• Several strategies have been developed for coating one or more therapeutic agents onto the stent surface. Standard methods may include dip coating, spray coating, and chemical bonding. The therapeutic agent coating may be applied as a mixture, solution, or suspension of polymeric material and/or drugs dispersed in an organic vehicle or a solution or partial solution. However, the creation of a stent coating such that a drug may be delivered in a reliable but controlled manner presents many challenges, particularly the need to dissolve the drug inside the polymer carrier. Such drug dissolution often requires the use of solvents to dissolve the drug, and further solvents or co-solvents to dissolve the polymer. As such, finding the right solvents with the right polymer to deliver the right drug can be difficult to achieve. What is needed is a drug-eluting polymeric coating for a stent that does not require the use of co-solvents between the drug and the polymer carrier.
  • Water-soluble, viz., biodegradable, glasses have been utilized for a variety of medical, cosmetic and other purposes. For example, UK Patent Specifications Nos. 1,565,906, 2,079,152, 2,077,585 and 2,146,531, describe the dissolution of glasses impregnated with various agents such as drugs, hormones, insecticides, spermicides, and fungicides to provide controlled release of these agents. The glass can be in the form of an implant or bolus. WO 98/44965, describes a water-soluble biodegradable glass composition containing various active agents, e.g., antimicrobials such as antibiotics and metal compounds, e.g., silver oxide, silver orthophosphate, steroids, painkillers, etc., which is used for implantation in soft tissue. U.S. Pat. No. 6,881,766 describes sutures and polymeric coatings for sutures made from therapeutic absorbable glass containing silver to promote wound repair.
  • The aforementioned references describe the use of water-soluble glass for certain implant applications, sutures, wound dressings, and treating infections. However, there is no indication in the references of a polymeric coating composition for a stent having a therapeutic agent in biodegradable glass for providing controlled, sustained release of the therapeutic agent, wherein the coating can be more simply prepared without the use of a co-solvent.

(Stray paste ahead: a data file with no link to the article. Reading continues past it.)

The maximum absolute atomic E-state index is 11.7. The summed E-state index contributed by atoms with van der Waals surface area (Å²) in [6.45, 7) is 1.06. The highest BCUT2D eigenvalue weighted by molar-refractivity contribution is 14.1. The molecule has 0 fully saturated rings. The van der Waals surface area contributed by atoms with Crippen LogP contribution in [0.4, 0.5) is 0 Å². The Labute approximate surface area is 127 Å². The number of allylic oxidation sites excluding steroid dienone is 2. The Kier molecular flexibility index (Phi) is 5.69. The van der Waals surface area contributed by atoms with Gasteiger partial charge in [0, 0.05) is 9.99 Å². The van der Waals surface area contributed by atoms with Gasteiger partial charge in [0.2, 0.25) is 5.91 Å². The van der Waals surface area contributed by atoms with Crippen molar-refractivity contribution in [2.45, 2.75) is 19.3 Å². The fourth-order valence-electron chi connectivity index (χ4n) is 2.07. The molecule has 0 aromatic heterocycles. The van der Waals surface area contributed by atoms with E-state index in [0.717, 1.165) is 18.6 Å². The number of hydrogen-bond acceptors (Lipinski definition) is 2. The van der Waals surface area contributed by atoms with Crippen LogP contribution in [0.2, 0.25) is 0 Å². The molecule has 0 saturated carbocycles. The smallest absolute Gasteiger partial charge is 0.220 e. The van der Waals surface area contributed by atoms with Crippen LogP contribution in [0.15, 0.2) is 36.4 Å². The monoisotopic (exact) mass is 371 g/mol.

• BRIEF SUMMARY OF THE INVENTION
  • An embodiment of the present invention is a drug-eluting stent having a coating that includes a biocompatible polymer with biodegradable glass spheres containing a therapeutic material dispersed therein. The biodegradable glass spheres may be formed from an alkali or alkaline earth metal oxide, wherein in various embodiments, the alkali or alkaline earth metal oxide may be one of sodium oxide, potassium oxide, calcium oxide, magnesium oxide, and combinations thereof. The therapeutic material may be, for example, one of an anti-proliferative agent, anti-clotting agent, anti-plaque agent and combinations thereof. In an embodiment, the biocompatible polymer is a bioabsorbable polymer, which may be one of poly(L-lactide), poly(D,L-lactide), polycaprolactone, polyoretheresters and nylon with metallic particles dispersed therein. In another embodiment, the biocompatible polymer is a biostable polymer, which may be one silicone, polyurethane, polyethylene, and polysulfone.